Jeff Green | Nov 25, 2020

Changes to the way Conservation Authorities (CAs) are governed is slated to change the watershed-based approach they take, allowing for more centralised provincially controlled decision-making, if measures that were inserted into the Ontario budget enacting legislation, Bill 229, are not changed.

And change in the legislation is unlikely.

Conservation Authorities are unique institutions in Ontario in that their boundaries are based on watersheds instead of political jurisdictions. They are funded almost entirely through municipal taxation, and in addition to controlling water flows through dam structures and managing conservation authority lands, they provide services to municipalities for planning and other purposes.

There are four CAs that are partially located in Frontenac County, Quinte, Cataraqui, Mississippi Valley and Rideau Valley.

Sommer Casgrain-Roberston from Rideau Valley Conservation, Katrina Furlaneto from Rideau Valley Conservation, and Sally McIntyre from Mississippi Valley Conservation provided a presentation to a meeting of Frontenac County Council last week on the proposed changes.

Sommer Casgrain-Robertson outlined the proposed changes to the Conservation Authority that are included in Bill 229.

One set of changes relates to governance. Currently board members on CAs can be either municipal council members or municipal appointees. Under the new rules, only council members will be eligible. Going forward chairs and vice chairs of CAs will only be able to serve for two years. The Minister of the Environment will also have the option of appointing an agricultural representative to the board. New regulations could require the establishment of advisory board and prescribe their composition, function and powers. The province could also decide to regulate the kinds of fees that CA’s can charge to municipalities.

“These are currently decisions that are made at the local level by municipal bodies,” said Casgrain-Roberston. “And that may change.”

The decision-making authority of CA’s over permits that are necessary for development on or near floodplains, wetlands and shorelines to proceed, will also be subject to provincial over-rule in specific cases under the new Act.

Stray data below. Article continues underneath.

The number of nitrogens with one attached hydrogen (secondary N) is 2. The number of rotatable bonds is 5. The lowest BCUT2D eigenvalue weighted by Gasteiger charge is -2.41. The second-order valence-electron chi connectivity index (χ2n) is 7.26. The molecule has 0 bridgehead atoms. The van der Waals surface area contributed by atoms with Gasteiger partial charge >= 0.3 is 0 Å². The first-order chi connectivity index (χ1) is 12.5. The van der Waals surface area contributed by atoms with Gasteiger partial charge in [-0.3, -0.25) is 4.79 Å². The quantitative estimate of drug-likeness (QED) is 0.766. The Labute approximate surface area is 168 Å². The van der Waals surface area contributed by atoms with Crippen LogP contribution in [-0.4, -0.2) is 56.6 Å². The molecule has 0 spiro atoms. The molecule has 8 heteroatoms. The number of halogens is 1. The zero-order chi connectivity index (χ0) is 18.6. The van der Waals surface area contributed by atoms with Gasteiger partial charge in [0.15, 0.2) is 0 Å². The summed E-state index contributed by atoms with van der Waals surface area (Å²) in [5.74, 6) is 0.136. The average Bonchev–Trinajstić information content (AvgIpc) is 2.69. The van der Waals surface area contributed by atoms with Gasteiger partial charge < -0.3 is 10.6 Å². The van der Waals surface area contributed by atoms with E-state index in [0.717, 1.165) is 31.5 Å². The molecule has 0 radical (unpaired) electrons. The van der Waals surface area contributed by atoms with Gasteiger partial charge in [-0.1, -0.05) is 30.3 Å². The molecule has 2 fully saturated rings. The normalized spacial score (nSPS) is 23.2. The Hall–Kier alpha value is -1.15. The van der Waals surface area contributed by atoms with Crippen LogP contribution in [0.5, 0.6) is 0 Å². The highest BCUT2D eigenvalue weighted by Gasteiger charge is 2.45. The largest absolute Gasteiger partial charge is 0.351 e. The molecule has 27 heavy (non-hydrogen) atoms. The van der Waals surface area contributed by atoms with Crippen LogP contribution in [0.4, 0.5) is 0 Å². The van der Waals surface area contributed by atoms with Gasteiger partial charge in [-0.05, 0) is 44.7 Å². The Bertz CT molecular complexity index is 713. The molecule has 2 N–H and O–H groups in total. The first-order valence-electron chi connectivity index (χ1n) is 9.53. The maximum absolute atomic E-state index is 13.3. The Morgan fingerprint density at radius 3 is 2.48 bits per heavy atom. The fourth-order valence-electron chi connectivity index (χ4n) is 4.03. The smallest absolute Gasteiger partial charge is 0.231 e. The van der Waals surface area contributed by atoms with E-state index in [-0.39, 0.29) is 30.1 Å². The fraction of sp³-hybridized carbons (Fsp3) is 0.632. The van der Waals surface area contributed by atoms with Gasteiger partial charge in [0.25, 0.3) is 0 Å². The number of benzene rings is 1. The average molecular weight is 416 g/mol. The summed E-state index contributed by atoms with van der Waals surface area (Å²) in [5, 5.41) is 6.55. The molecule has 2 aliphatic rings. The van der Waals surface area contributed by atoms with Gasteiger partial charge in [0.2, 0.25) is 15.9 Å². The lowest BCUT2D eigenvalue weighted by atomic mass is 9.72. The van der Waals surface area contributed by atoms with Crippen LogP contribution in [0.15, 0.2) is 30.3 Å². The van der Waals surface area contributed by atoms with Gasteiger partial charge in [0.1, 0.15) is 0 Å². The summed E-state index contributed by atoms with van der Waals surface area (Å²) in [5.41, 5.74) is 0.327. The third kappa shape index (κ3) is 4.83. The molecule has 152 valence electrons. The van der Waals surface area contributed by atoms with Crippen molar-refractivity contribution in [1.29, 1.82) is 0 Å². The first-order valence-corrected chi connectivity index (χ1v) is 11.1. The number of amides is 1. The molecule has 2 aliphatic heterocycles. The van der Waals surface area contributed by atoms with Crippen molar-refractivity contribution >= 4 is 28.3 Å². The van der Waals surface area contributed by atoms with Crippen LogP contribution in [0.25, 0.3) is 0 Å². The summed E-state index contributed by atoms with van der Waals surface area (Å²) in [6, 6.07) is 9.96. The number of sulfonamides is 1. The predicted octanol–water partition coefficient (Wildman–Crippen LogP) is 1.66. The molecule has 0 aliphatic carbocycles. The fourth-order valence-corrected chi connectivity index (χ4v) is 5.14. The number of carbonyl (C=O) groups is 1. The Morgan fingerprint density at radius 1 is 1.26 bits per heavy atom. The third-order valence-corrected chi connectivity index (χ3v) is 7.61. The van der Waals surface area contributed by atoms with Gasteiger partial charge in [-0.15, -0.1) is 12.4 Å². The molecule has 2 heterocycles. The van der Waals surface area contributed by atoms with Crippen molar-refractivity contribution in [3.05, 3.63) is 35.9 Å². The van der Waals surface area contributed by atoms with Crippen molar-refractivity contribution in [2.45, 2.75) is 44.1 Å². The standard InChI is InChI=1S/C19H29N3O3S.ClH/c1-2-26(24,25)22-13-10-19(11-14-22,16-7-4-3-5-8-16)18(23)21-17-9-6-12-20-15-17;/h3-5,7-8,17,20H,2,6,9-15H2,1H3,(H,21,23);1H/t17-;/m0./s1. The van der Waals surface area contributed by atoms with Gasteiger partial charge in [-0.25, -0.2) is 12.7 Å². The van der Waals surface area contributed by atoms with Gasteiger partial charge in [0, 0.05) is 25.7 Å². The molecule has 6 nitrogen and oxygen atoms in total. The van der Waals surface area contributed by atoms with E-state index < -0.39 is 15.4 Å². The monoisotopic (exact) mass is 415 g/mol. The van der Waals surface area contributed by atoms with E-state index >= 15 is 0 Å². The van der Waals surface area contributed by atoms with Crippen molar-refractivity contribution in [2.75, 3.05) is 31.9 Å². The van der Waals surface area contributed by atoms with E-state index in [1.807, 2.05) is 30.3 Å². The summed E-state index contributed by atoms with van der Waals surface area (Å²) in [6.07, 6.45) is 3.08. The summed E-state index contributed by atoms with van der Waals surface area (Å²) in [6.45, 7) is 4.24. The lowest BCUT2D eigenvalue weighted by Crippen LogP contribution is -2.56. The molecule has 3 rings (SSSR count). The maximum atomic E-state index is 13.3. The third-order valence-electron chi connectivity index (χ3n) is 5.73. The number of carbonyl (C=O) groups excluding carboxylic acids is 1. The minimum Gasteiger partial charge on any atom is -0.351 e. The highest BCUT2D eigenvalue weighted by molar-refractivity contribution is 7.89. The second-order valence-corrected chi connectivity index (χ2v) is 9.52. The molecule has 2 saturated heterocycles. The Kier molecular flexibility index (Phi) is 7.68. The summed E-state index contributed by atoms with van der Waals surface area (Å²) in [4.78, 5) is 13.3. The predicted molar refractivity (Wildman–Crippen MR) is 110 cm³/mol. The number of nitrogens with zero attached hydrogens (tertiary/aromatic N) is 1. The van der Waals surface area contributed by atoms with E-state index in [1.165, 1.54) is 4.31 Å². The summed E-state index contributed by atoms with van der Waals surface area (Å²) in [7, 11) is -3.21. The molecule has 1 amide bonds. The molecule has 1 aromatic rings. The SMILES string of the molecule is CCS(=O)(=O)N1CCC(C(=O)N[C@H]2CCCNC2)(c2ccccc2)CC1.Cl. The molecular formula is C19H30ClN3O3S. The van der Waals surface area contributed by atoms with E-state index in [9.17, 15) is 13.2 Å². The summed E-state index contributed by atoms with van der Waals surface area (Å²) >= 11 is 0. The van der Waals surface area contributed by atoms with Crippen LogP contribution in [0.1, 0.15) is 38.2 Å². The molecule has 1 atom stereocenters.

Those decisions are currently made locally and they can be appealed [to a tribunal], but under the new Act the minister could over-ride a decision being made by a Conservation Authority, and the minister would be able to issue permits for development in any of our watersheds, and that decision would not be appealable once made by the minister,” she said.

CAs also deliver programs on behalf of municipalities, including septic inspections programs and land management services. Under the new act, those programs will be permitted, but will require formal agreements be negotiated with municipalities

The ability of Conservation Authorities to run educational and stewardship programs with lake associations and school groups may be limited as well.

“There is wording in the proposed changes wherein the province could prescribe or limit the kinds of programs that a conservation authority could provide to municipalities or on behalf of the watershed. Right now, municipalities really govern and oversee Conservation Authorities, and now we are seeing proposals that would give the province a little bit of a stronger hand in terms of decisions being made for local Conservation Authorities.

When asked what municipalities could do about the situation, Casgrain-Robertson said that because the changes are included as part of the budget enabling legislation, they are not subject to public consultations, and the enabling legislation is slated to receive its final reading within a couple of weeks.

“I would encourage any municipality that has concerns to reach out to their local MPP. I think that’s your most effective route given the speed that its moving and the fact that there is no consultation opportunity. We feel like Conservation Authorities belong to the municipality: you create us, you govern us and you fund us. If you feel that you want to keep local control over Conservation Authorities you should contact your MPP as soon as possible.

Councillor Bill Macdonald pointed out that our local MPP, Randy Hillier, “is not exactly a friend to Conservation Authorities.”

Casgrain-Robertson said Council could contact other regional MPP’s. including the Minister of Municipal Affairs Steve Clark, who represents the neighbouring riding of Leeds, Grenville, Thousand Islands and Rideau Lakes.

Council also passed a motion later in the meeting ins support of maintaining local control over Conservation Authority activities.

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